Life expectancy in the UK has improved steadily over the past century; public health measures – such as childhood immunisation and health screening – medical advances – for example, in the treatment of heart disease and cancer – and lifestyle changes – including reductions in the number of people who smoke – have helped life expectancy to increase from 55 to 78 for men and from 59 to 82 for women between 1920 and 2010. Since then, however, the rate of improvement has slowed significantly, and in 2015 life expectancy at birth actually fell, picking up again in 2016 and 2017.
There has been much debate about why improvements in mortality rates are slowing. Some attribute it to austerity-driven policies such as constraints on health and social care spending and cuts in welfare benefits, some to declining NHS performance, for example the number of delayed discharges from hospital. In some years, flu has played a role, particularly in excess deaths among older people, and others have noted that many European countries show similar patterns.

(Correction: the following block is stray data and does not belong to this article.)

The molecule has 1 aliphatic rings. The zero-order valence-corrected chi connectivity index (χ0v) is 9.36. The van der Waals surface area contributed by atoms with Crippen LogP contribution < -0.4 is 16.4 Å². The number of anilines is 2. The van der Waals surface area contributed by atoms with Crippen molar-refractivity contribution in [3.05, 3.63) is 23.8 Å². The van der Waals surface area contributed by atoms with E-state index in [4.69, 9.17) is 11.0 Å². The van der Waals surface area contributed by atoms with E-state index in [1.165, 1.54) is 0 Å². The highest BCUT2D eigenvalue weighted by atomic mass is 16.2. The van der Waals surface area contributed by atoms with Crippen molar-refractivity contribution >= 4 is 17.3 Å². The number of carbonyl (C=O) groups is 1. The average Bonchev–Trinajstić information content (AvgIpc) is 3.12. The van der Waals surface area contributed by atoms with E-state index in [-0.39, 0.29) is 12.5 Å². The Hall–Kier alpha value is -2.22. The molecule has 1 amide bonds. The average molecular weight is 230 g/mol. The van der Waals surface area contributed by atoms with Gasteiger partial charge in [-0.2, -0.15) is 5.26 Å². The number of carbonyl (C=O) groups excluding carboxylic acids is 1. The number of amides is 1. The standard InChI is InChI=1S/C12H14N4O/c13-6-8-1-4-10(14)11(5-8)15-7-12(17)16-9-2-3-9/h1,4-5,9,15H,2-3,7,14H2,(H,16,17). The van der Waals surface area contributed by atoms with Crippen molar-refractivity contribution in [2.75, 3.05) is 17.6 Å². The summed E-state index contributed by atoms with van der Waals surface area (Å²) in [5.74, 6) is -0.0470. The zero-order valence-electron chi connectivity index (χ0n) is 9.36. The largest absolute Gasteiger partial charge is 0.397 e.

With life expectancy lower and improvements weaker in the UK than in many European countries, we want to establish what's happening, why and what can be done to reverse these trends.
We have offered advice on a Health Foundation-funded piece of work by the London School of Economics. It will investigate mortality trends in the UK and the potential causes of the slowing of improvements.
Analyses by the Office for National Statistics and Public Health England show that a slowdown in improvements in mortality from cardiovascular diseases is a significant contributor to the slowdown in improvements in life expectancy overall. Jointly with the Organisation for Economic Cooperation and Development (OECD), we are convening an international workshop in Paris in November 2019 to examine recent trends in cardiovascular diseases mortality in the EU and other high-income OECD countries, and the potential causes of the slowdown in improvements seen in several countries.